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Europe’s Intensifying Immigration Debate

Updaterad version av artikeln om invandring i National Review, den här gången gratis att läsa. Utdrag:

“In reporting on rising European-immigration tensions, there is a tendency to overestimate the role of Islam and to underestimate the role of the economic divide between natives and immigrants. The number of Muslims in Europe and the speed of demographic transformation are often widely exaggerated using unreliable estimates. In Sweden, currently 8 percent of the population originate in Muslim-majority countries. But surveys on religious self-identification show that only 3 percent of Sweden’s population self-identify as adherents of Islam. This should not be surprising given that a high share of immigrants to Europe from the Middle East are from Christian minorities such as Assyrians and Maronites.

Other immigrants from Bosnia, Iran, Kurdistan, and Turkey tend to be secular nonbelievers such as myself. For youth growing up in the West, the temptation of hedonistic Western culture over ascetic Salafism should not be underestimated. As I like to point out, American gangster rap is a stronger and more problematic cultural influence in the Swedish ghetto than is radical Islam. Of course, the small minority that sympathizes with extremism still leaves hundreds or thousands of potential terrorists.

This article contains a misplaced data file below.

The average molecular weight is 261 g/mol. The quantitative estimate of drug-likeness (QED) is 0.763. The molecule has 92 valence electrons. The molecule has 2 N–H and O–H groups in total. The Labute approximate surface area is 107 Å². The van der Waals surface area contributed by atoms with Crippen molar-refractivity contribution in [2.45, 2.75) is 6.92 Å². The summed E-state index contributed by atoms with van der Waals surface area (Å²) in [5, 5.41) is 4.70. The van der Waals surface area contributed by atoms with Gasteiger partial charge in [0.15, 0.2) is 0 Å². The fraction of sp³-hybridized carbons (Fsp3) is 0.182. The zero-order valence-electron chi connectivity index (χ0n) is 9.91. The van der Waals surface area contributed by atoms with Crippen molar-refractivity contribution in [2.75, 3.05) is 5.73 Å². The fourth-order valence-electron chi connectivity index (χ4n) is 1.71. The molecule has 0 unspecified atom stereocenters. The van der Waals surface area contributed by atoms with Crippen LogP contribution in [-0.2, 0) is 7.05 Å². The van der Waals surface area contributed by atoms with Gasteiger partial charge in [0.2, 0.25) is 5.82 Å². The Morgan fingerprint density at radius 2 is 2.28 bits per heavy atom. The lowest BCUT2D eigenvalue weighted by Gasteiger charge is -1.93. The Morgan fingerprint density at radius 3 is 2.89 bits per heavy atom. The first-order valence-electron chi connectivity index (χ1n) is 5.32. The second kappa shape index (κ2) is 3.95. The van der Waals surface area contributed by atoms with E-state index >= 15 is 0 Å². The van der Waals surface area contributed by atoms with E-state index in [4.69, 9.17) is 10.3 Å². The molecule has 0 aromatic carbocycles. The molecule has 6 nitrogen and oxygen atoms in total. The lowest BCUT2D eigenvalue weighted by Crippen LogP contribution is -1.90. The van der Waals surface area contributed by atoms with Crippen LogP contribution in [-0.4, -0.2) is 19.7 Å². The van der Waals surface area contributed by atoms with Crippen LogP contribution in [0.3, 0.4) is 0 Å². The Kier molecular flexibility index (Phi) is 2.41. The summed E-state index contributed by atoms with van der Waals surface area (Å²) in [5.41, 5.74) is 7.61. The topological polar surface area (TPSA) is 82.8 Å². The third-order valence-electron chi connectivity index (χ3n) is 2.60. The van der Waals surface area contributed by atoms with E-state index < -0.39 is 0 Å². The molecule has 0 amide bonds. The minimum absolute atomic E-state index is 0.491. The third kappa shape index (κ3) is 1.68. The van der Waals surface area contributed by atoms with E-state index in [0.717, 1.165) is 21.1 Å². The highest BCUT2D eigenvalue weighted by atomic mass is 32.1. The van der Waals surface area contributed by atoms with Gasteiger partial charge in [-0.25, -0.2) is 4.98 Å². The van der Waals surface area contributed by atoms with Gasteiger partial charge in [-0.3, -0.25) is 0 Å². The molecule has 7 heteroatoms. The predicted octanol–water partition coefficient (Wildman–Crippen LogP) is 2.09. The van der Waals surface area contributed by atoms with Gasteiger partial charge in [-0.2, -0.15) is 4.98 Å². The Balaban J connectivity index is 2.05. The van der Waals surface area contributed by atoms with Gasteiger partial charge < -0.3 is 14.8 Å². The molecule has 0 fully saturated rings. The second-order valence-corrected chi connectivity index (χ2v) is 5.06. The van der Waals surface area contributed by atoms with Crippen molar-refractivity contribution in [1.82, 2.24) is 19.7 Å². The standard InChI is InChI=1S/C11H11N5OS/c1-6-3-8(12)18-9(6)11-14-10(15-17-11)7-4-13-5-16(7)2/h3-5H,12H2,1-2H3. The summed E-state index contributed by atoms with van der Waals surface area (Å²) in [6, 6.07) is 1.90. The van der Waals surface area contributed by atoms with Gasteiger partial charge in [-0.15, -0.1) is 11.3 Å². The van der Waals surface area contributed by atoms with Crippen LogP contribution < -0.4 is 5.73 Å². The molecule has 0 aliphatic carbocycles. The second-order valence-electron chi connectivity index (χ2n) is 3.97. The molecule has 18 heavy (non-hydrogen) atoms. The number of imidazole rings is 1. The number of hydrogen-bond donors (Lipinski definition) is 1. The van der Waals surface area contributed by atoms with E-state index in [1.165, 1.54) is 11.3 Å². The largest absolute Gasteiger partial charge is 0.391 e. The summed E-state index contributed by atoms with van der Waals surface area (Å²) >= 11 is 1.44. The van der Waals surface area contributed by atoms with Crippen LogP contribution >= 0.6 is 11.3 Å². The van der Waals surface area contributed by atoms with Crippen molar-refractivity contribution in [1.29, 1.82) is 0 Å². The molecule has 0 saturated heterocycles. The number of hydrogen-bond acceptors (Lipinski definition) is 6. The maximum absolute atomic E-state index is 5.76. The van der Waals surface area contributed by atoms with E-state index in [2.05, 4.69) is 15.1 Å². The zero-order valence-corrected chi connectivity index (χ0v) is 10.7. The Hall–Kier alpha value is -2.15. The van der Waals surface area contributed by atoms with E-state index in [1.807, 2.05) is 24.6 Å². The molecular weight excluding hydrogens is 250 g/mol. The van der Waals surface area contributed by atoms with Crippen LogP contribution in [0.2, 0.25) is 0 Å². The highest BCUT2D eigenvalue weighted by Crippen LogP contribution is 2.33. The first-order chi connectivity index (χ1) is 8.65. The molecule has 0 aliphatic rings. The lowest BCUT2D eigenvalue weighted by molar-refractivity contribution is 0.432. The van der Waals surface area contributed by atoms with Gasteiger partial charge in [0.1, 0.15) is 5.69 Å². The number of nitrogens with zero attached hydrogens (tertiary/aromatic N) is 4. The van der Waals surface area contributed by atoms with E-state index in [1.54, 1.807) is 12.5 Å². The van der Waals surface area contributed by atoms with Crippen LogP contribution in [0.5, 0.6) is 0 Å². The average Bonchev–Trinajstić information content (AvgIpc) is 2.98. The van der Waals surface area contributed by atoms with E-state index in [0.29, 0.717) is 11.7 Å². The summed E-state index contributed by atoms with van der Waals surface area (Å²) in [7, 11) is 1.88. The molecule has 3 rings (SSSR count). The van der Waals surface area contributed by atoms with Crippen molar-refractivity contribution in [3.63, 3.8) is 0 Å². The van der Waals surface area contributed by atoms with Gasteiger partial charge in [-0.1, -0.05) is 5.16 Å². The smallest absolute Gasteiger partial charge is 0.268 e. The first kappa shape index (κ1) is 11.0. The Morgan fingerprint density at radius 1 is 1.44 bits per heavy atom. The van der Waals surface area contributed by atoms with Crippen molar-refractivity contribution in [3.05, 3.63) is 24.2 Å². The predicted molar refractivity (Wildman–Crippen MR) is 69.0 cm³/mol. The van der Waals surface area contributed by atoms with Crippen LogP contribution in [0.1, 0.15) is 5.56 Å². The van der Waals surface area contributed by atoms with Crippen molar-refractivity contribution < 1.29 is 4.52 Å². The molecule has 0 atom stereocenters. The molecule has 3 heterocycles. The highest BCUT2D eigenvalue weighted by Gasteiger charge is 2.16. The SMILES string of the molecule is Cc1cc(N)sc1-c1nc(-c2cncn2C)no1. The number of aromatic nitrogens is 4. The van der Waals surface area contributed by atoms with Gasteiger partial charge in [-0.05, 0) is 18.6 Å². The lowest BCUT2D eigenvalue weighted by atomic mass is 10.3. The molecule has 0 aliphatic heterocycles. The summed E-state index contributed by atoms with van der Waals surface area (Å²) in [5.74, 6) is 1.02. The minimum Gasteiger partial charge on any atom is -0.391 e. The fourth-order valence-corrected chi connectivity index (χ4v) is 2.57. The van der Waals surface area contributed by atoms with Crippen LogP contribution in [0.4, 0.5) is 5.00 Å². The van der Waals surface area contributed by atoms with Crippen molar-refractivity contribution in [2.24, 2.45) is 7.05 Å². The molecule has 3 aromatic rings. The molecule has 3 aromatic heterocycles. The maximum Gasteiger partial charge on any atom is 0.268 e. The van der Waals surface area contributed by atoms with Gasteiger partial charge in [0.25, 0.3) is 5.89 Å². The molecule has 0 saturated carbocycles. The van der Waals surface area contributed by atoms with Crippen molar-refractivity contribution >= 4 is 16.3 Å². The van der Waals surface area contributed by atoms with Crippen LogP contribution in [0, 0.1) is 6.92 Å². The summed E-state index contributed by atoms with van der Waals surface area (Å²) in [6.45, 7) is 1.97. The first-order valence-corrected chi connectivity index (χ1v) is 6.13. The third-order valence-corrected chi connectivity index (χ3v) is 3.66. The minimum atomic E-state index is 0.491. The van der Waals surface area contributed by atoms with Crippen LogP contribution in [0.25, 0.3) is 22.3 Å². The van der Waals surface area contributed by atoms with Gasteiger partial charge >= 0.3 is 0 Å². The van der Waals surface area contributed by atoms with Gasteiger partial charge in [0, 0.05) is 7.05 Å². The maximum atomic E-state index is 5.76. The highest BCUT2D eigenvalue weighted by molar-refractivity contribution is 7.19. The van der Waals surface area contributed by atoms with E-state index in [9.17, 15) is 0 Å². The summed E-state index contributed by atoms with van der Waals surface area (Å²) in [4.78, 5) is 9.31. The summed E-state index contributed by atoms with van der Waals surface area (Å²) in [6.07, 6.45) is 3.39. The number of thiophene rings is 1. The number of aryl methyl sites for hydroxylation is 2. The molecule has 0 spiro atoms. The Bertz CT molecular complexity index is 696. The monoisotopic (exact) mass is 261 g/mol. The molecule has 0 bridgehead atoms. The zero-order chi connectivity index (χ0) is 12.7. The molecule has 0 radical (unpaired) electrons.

It is here worth noting that cultural assimilation is closely linked to economic assimilation. The lack of economic integration of immigrants is leading to the emergence of a new ethnic class society in Europe, with occupational status becoming visibly linked to ethnicity. In office environments in Paris, Berlin, and Stockholm, janitors and cafeteria staff increasingly look and speak differently from management and white-color professionals. The so-called visible minorities of Europe are rarely allowed to forget their lower socioeconomic status or that they are outsiders who were never really welcomed by large segments of the native population. Despite lip service to the contrary, Muslim immigrants sense the silent collective distrust whenever some random extremist runs amok.

Compared with their European counterparts, Muslim migrants to the United States and Canada tend to be both better off economically and less likely to sympathize with radicalism. Among those European Muslims who are economically integrated, the overwhelming majority really have become culturally integrated as well. However, the ethnic economic divide in Europe is vast, and it’s increasing, with continued immigration from third-world countries.

In Sweden, immigrants now earn around 40 percent less on average than the native-born, a socioeconomic time bomb. Intergenerational mobility has not closed these gaps in Europe. Poverty and segregation tend to be passed on to a frustrated second generation who never asked to be born in countries where people who look like them are de facto second-class citizens. More than any bearded imams, the youth are radicalized by left-liberal Western media that blame these problems on European racism, capitalism, colonialism, U.S imperialism, and other updated forms of original sin.”